And finally, what I think must be the most-forwarded ancient or medieval story of the year — the lurid cemetary of the Gladiators at York. Men bitten by Tigers! Differential development of right arms! At least three of my students in Greek Art & Architecture this semester forwarded this to me – and it was on every list serve I’m on, too. And then ADM sent it as a suggestion, too – so clearly Gladiators are In the News!
Happy reading!

*TAP*TAP*

Is this thing on??
My internet hosting provider moved all my stuff to a new server. I’m sure they had a great reason, but it confused the hell out of my Movabletype configuration.
O.K. – I may not get the Carnivalesque post up until tomorrow – give me a bit! Last minute submissions gratefully received.
I apologize that my own technical confusion (really it wasn’t so hard), exacerbated by a garden party yesterday afternoon when I could have been straightening this out got in the way.

Community Colleges

The estimable Joanne Jacobs is blogging at the Hechinger Report’s Community College Spotlight:

Nearly half of college students in the U.S. attend community college, but they get little public discussion. We at The Hechinger Report are here to change that.

The further we get into the financial crisis the more important it is to pay attention to community colleges. For instance, I am afraid to find out what May’s drop in the stock market will do to admissions melt (you know, the difference between the number of students who pay a deposit in May, indicating they will attend in the Fall, and the number who show up). Or the continuing housing market recession. Given that more students seem to be starting at CCs, places like this need to think about articulation. I’m glad to say we’re doing some of that with our local CC, but we had all better get serious about it.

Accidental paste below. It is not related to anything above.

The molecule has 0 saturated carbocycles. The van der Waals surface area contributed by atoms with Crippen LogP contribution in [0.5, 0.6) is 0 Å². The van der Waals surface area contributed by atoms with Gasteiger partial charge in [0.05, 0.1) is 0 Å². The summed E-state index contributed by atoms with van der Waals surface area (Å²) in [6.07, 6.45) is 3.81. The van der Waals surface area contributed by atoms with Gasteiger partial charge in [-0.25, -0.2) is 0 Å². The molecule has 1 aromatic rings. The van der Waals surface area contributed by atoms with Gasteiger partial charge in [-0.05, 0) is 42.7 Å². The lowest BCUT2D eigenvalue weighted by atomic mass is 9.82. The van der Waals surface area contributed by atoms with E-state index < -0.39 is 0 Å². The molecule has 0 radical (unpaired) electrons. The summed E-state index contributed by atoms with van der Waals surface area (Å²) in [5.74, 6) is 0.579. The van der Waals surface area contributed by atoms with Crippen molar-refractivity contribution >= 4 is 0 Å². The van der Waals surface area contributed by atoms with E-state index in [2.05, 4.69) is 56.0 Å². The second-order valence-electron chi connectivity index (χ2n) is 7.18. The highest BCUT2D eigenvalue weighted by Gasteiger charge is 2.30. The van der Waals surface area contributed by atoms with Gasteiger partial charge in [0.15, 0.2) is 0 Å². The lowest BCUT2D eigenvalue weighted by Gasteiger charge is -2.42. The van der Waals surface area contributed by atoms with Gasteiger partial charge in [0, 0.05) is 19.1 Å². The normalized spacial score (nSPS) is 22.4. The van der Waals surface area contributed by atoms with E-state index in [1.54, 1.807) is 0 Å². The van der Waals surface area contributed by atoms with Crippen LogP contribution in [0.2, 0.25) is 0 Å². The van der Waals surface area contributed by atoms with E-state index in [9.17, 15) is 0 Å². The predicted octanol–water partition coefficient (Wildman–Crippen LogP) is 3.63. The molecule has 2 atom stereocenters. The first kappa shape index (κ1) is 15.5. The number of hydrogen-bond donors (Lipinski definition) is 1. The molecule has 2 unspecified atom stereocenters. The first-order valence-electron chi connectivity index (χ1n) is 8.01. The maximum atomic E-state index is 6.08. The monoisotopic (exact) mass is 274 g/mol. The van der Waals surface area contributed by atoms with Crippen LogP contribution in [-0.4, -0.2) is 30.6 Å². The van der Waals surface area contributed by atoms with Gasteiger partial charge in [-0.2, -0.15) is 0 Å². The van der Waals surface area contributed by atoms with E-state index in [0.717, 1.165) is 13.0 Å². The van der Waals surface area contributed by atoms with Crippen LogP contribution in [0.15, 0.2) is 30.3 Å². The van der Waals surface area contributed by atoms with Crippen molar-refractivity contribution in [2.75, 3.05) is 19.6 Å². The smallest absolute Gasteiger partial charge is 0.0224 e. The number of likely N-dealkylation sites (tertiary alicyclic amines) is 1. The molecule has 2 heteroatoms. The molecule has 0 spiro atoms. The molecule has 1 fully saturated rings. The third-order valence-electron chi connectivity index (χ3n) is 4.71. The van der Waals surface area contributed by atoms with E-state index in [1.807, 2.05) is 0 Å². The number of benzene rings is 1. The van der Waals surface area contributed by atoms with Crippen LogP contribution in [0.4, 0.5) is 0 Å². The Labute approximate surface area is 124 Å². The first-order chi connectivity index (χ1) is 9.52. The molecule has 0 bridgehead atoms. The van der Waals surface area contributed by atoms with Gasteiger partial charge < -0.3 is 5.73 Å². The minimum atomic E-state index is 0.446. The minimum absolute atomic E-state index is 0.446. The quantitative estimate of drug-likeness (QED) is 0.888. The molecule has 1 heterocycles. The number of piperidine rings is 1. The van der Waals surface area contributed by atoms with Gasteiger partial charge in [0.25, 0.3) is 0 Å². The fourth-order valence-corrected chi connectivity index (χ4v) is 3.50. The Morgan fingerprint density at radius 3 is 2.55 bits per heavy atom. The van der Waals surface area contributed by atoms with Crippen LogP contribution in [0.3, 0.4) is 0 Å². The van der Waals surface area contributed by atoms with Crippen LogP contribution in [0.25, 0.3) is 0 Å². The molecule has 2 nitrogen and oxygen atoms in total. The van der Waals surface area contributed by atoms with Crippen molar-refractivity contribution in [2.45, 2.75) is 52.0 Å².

The upside of being department chair?

One keeps discovering that things can be thrown away! I was rereading the Chairs Handbook and discovered that we are supposed to keep course evaluations until faculty members are promoted to full professor – but that then we only have to save them for the most recent five years. Our paragon of a departmental secretary has has only covered one professor and has emptied a whole file drawer!

Department Chairing getting in the way of blogging

Sorry about the gap – I’m a busy catherd lately.
I did something fun last weekend for Reunion, though, and it went well enough that I’m considering how it will work in Rome in the Spring.
I volunteered to teach an Alum College class (I do it about every other year). This time I took them on a walking tour of a different set of Gothic Revival buildings on campus – Blackwell House and McCormick House, two of the William Smith Dorms. Blackwell was designed by Richard Upjohn for William Douglas, who then hired him for St John’s Chapel a few years later. McCormick is an interesting, kind of wacky bit of carpenter gothic – a post-1851 building on 1806 foundations (despite the plaque that says 1830 – I worry sometimes about those giving people wrong impressions).
The fun part was that I was able to show the participants drawings (plans and style elements) and comparative views from other buildings on an iPad! I got a loaner from the Information Technology folks at the Library. I uploaded some pictures (and gosh, everyone’s right, the “just like an iPhone” file handling is clunky! Apple had better straighten THAT out) and showed them round.
You see, one of the problems about teaching on the hoof is that we art historians can’t reach for a comparison – we’re stuck with what students can see with their own two eyes. Sometimes you’re lucky and there’s a poster near the door with a building plan. However, most of the time the best we can do is xeroxes and the worst we can do is gesture – because many of our students can’t deduce a plan from what they see (that’s a mix of some spatial ability and a experience – most art historians have at least some of the former and a lot of the latter, but can count on neither in a random class).
The iPad let me show plans pretty effectively to a small group (6?). I’m not sure how it will be with a group of 20. Also, color photographs, though they are lovely on the screen, were not contrasty enough for the folks to see as clearly. Black and white photos (I had an aerial view of the Hill from the 1940s) and drawings worked fine, though.
Here’s to Rome 2011 – I’ll be experimenting! Um – I’ll be experimenting with MY iPad, after mid-June.